An immaculate marquee stands in the courtyard of Ateliers Perrault, located in Saint-Laurent-de-la-Plaine (western France). It is so tall and wide that “you could fit the village church inside,” said Jean-Baptiste Bonhoure, the CEO of the carpentry and fine woodworking company. It is here, in this rural commune of 1,800 residents, nestled in the greenery between Angers and Cholet, that the trusses – the triangular structures that make up the framework of the choir and apse of Notre-Dame de Paris – will be assembled from May 25.
A spectacular dry run, to which the press will be invited, will ensure that the beams, rafters, crossbeams and braces fit perfectly. Four years after the devastating fire that ravaged the cathedral as the stunned world looked on, the moment promises to be thrilling.
In contracting this company from the west of France, the public institution tasked with the reconstruction of Notre-Dame was well aware of its impeccable track record. Ateliers Perrault has been in business for 263 years, and its prestigious projects are as numerous as the wood shavings that fill the workshop floor.
‘Respecting the direction of the wood’s fibres’
The company (with 170 employees and €24 million in revenue in 2022) has carried out the renovation of the Queen’s Hamlet at the Château de Versailles, the belfry of the Eglise Saint-Sulpice in Paris, and is currently working on the Grand Palais and the north facade of Les Invalides. It has also worked for Banque de France, clients like Rolex or Chanel, and for wealthy villa owners in Palm Beach (Florida) and Monaco.
The company has even exported its expertise to the other side of the world. The San Juan de Salvamento lighthouse, located on an island at the eastern tip of Patagonia, bears witness to this. “But we are also working on restoring a calvary that was struck by lightning just two kilometers from here,” said the boss, Jean-Baptiste Bonhoure. “There is no such thing as a small project.” At 36 years old, the construction engineer had the “incredible opportunity” to lead Perrault after its acquisition by the Ateliers de France group in 2019, ending an eight-generation family saga that began in 1760.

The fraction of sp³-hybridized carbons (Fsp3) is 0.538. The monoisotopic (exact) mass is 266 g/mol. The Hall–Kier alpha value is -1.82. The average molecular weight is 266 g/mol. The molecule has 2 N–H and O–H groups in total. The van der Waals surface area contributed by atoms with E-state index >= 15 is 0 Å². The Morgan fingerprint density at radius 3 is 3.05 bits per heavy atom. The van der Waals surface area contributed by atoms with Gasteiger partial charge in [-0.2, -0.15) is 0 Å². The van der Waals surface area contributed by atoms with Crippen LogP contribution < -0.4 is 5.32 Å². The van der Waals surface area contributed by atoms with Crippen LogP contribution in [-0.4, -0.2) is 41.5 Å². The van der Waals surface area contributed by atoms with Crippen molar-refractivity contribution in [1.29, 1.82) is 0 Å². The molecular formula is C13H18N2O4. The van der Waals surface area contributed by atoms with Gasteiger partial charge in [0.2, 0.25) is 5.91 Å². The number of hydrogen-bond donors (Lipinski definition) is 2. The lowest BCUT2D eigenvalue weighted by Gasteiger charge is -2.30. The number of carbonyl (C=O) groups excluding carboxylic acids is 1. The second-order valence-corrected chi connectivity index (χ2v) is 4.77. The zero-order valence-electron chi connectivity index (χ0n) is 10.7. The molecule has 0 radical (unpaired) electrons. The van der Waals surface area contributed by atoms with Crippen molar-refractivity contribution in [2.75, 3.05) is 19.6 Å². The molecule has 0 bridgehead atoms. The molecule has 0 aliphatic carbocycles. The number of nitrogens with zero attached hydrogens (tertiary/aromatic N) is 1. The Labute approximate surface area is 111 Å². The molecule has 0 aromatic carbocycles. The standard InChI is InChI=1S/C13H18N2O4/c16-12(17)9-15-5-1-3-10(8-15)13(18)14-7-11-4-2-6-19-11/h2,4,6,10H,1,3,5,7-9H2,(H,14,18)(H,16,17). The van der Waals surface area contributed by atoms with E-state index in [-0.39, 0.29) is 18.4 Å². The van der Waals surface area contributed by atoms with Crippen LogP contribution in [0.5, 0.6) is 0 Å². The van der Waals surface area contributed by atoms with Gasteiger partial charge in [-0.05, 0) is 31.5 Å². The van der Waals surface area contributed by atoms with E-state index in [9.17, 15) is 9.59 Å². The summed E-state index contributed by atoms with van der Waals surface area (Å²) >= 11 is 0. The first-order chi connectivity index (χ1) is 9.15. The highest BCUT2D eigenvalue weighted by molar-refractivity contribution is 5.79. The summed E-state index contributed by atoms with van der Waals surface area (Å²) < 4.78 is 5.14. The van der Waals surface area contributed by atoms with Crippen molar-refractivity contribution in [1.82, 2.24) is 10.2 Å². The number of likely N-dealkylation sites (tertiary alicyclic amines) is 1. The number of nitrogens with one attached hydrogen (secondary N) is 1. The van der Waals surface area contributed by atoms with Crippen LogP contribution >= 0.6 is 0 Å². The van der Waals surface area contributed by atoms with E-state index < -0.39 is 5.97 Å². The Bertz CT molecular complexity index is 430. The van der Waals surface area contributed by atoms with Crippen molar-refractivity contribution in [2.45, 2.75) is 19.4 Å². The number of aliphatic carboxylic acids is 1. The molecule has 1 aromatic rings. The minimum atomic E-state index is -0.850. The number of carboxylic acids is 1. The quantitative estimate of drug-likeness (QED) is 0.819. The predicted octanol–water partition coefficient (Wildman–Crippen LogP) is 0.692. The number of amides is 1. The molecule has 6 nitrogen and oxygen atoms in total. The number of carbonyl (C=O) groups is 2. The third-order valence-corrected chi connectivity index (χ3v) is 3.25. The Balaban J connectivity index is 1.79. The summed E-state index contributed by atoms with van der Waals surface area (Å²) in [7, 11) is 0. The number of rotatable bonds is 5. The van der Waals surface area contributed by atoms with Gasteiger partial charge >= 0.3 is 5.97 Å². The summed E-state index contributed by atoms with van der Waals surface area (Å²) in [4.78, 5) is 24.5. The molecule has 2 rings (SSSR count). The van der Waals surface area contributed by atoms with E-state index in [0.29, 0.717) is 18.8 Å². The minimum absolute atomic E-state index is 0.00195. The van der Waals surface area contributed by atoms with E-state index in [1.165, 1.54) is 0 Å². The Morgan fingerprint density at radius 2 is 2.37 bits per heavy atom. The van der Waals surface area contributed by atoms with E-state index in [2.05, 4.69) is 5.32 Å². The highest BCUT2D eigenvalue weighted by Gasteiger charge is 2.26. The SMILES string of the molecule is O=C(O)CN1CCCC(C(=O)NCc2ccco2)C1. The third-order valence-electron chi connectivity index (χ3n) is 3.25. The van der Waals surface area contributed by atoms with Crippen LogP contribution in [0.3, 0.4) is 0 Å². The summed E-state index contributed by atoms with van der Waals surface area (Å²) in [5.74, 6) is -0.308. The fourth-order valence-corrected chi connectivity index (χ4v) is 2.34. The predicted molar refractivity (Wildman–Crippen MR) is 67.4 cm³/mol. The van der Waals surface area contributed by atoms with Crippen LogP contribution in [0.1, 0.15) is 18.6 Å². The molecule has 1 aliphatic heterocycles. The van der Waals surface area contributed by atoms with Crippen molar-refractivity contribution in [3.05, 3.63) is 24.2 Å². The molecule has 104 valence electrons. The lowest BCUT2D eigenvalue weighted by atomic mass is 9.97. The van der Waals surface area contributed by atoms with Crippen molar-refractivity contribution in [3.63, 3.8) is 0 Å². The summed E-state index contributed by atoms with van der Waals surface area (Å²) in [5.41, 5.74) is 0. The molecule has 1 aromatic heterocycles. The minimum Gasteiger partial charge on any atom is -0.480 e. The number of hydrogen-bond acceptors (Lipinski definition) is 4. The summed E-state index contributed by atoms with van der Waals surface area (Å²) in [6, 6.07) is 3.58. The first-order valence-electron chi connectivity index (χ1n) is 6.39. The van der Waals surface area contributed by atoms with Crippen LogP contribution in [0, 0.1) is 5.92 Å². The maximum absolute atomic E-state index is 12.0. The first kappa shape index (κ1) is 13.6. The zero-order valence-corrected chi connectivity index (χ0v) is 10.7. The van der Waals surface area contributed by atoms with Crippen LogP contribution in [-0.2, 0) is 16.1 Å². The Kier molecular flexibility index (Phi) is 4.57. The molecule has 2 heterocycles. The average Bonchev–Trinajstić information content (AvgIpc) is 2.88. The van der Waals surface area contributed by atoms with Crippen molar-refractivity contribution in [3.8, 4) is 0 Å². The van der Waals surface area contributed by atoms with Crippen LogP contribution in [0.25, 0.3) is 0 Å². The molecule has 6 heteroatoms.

For the reconstruction of Notre-Dame de Paris, the company partnered with a business from Eure (northwestern France), les Ateliers Desmonts, because they needed to master an ancient skill: the squaring of beams with an axe, as practiced by carpenters in the 13th century.
“It’s the only technique that allows us to respect the direction of the wood’s fibers, which allows the beam to be both more flexible and more resistant. But there’s also an aesthetic dimension,” explained Matteo Pellegrino, 29, a carpenter from Montauroux (southeastern France), who was promoted to head up the squaring team. “The axis forms teeth on the surface of the wood, it looks a bit like fish scales.” To reproduce this original appearance, about 60 axes, inspired by those of the cathedral builders, had to be crafted by an Alsatian blacksmith, La Maison Luquet.
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